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Fabrication of Junction type Photoanode and the Application to Photoelectrochemical Water Splitting

Fabrication of Junction type Photoanode and the Application to Photoelectrochemical Water Splitting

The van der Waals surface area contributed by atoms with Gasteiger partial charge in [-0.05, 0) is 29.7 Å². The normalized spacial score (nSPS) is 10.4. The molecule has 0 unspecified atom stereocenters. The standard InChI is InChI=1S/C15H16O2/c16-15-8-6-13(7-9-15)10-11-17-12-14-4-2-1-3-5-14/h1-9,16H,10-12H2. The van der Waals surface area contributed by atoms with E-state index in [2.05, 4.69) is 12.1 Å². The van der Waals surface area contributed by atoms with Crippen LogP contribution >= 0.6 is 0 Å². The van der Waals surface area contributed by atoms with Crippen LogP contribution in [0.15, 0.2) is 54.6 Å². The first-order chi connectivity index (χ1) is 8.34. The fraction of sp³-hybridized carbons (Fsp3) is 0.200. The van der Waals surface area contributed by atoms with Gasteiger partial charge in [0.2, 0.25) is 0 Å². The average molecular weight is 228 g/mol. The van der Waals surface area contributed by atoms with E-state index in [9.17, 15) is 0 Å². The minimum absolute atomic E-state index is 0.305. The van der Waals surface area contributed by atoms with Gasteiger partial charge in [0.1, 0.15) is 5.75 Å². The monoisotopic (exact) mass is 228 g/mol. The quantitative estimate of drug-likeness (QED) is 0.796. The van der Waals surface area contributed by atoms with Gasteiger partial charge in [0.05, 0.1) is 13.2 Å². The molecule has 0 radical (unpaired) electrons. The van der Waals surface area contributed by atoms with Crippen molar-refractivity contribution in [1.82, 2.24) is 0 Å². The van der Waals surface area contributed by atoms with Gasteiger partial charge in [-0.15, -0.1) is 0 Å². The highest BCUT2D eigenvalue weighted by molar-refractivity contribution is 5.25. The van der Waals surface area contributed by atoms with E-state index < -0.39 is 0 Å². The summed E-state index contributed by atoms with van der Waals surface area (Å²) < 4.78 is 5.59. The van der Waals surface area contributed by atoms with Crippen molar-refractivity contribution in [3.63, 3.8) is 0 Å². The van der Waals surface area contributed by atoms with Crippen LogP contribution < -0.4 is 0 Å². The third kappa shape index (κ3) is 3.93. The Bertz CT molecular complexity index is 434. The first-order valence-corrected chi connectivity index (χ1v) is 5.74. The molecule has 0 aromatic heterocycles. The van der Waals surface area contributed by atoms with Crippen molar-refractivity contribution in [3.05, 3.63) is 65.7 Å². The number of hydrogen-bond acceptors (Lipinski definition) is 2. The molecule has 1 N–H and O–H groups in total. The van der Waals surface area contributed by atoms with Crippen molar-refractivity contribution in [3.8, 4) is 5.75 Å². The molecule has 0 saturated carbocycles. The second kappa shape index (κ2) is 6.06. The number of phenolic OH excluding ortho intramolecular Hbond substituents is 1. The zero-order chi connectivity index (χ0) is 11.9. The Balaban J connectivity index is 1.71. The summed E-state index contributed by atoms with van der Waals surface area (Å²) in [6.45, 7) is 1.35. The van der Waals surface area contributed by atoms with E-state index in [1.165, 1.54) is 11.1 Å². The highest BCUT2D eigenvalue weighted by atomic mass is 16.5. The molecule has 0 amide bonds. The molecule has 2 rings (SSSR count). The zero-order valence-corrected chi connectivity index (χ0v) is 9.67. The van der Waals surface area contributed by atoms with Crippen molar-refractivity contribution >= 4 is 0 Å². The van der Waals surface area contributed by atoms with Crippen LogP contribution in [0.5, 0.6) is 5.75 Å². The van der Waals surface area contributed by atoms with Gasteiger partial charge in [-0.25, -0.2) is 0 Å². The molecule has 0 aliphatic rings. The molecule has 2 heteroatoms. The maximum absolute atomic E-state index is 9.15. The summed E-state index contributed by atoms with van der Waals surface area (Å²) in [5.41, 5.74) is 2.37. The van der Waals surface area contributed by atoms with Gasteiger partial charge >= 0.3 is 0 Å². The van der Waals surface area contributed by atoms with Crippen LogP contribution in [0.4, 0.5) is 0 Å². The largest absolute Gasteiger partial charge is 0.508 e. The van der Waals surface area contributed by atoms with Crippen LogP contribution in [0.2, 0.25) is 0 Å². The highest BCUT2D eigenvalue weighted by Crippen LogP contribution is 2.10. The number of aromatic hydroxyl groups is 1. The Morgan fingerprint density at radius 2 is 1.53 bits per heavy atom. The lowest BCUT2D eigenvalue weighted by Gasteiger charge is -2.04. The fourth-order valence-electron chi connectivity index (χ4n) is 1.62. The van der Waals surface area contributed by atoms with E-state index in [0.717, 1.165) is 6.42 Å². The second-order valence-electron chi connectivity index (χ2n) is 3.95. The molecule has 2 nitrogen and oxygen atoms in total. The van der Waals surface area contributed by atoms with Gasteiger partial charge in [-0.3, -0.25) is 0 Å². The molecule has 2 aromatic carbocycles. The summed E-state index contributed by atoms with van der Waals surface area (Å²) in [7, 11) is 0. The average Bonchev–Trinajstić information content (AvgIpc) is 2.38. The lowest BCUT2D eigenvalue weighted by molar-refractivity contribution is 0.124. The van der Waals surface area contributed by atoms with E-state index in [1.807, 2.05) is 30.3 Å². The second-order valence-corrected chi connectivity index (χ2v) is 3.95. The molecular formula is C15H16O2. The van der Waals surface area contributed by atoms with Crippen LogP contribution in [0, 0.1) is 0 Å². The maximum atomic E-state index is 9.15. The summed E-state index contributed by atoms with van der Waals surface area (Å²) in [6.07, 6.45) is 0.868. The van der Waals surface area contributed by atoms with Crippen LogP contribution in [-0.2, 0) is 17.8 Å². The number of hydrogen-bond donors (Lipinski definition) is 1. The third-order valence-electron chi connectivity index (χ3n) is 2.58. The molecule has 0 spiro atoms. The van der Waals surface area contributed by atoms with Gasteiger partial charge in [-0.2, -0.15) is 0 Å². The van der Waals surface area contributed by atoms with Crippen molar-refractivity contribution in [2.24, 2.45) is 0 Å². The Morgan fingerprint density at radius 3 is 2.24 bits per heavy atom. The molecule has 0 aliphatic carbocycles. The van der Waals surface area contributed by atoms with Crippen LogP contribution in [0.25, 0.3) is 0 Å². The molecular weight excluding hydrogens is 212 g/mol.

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The photoelectrochemical (PEC) cell is a highly promising system to produce hydrogen and oxygen from water using solar energy. In fabrication of the photoelectrode for PEC cells, prompt separation of photo-generated electrons and holes is extremely important to fully utilize the photoresponse of the material. Tantalum oxynitride photoanode is fabricated and modified with calcium ferrite to form a heterojunction anode for a photoelectrochemical water splitting cell. The synthesized powders are loaded sequentially to the transparent conducting glass by electrophoretic deposition, which is advantageous to form a uniform layer and a junction structure. X-ray diffraction, UV-Vis DRS, scanning electron microscopy, and impedance spectroscopy analysis are conducted to investigate the structural, morphological, and electrochemical characteristics of the anode. The introduction of CaFe2O4 overlayer onto TaON electrode increases the photocurrent density about five times at 1.23V vs. RHE without any co-catalyst. Impedance spectroscopy analysis indicates that the junction formation increased photocurrent density by reducing the resistance to the transport of charge carriers and thereby enhancing the electron-hole separation. This photocurrent generation is a result of the overall water splitting as confirmed by evolution of hydrogen and oxygen in a stoichiometric ratio. From the study of different junction configurations, it is established that the intimate contact between TaON and CaFe2O4 is critical for enhanced performance of the heterojunction anode for photoelectrochemical water oxidation under visible light.
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